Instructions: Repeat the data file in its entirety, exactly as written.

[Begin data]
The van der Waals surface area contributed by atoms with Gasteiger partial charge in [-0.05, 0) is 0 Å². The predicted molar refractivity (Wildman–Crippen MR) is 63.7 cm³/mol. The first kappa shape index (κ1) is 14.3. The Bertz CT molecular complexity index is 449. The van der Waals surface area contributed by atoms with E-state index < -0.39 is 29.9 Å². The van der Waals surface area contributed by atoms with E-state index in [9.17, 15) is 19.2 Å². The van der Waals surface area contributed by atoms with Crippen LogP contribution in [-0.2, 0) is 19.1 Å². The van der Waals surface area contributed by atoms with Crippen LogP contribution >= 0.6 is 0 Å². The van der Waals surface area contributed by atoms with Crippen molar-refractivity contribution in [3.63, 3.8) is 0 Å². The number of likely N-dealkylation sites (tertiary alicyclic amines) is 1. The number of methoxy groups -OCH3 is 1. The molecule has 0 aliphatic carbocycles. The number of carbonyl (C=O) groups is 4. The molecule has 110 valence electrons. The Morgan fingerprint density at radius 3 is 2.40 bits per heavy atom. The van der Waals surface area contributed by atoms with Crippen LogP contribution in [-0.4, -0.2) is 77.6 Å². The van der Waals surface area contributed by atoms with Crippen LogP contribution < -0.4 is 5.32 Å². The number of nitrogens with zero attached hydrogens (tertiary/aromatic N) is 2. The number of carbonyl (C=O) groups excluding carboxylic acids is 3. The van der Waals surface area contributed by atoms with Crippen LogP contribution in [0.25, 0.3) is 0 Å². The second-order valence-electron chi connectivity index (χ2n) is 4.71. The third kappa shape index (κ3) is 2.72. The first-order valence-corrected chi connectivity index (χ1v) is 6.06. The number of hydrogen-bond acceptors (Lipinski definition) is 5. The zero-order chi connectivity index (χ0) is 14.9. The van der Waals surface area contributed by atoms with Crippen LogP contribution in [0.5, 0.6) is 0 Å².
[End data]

The van der Waals surface area contributed by atoms with Gasteiger partial charge in [-0.05, 0) is 0 Å². The predicted molar refractivity (Wildman–Crippen MR) is 63.7 cm³/mol. The first kappa shape index (κ1) is 14.3. The Bertz CT molecular complexity index is 449. The van der Waals surface area contributed by atoms with E-state index < -0.39 is 29.9 Å². The van der Waals surface area contributed by atoms with E-state index in [9.17, 15) is 19.2 Å². The van der Waals surface area contributed by atoms with Crippen LogP contribution in [-0.2, 0) is 19.1 Å². The van der Waals surface area contributed by atoms with Crippen LogP contribution >= 0.6 is 0 Å². The van der Waals surface area contributed by atoms with Crippen molar-refractivity contribution in [3.63, 3.8) is 0 Å². The number of likely N-dealkylation sites (tertiary alicyclic amines) is 1. The number of methoxy groups -OCH3 is 1. The molecule has 0 aliphatic carbocycles. The number of carbonyl (C=O) groups is 4. The molecule has 110 valence electrons. The Morgan fingerprint density at radius 3 is 2.40 bits per heavy atom. The van der Waals surface area contributed by atoms with Crippen LogP contribution in [-0.4, -0.2) is 77.6 Å². The van der Waals surface area contributed by atoms with Crippen LogP contribution < -0.4 is 5.32 Å². The number of nitrogens with zero attached hydrogens (tertiary/aromatic N) is 2. The number of carbonyl (C=O) groups excluding carboxylic acids is 3. The van der Waals surface area contributed by atoms with Crippen LogP contribution in [0.25, 0.3) is 0 Å². The second-order valence-electron chi connectivity index (χ2n) is 4.71. The third kappa shape index (κ3) is 2.72. The first-order valence-corrected chi connectivity index (χ1v) is 6.06. The number of hydrogen-bond acceptors (Lipinski definition) is 5. The zero-order chi connectivity index (χ0) is 14.9. The van der Waals surface area contributed by atoms with Crippen LogP contribution in [0.5, 0.6) is 0 Å².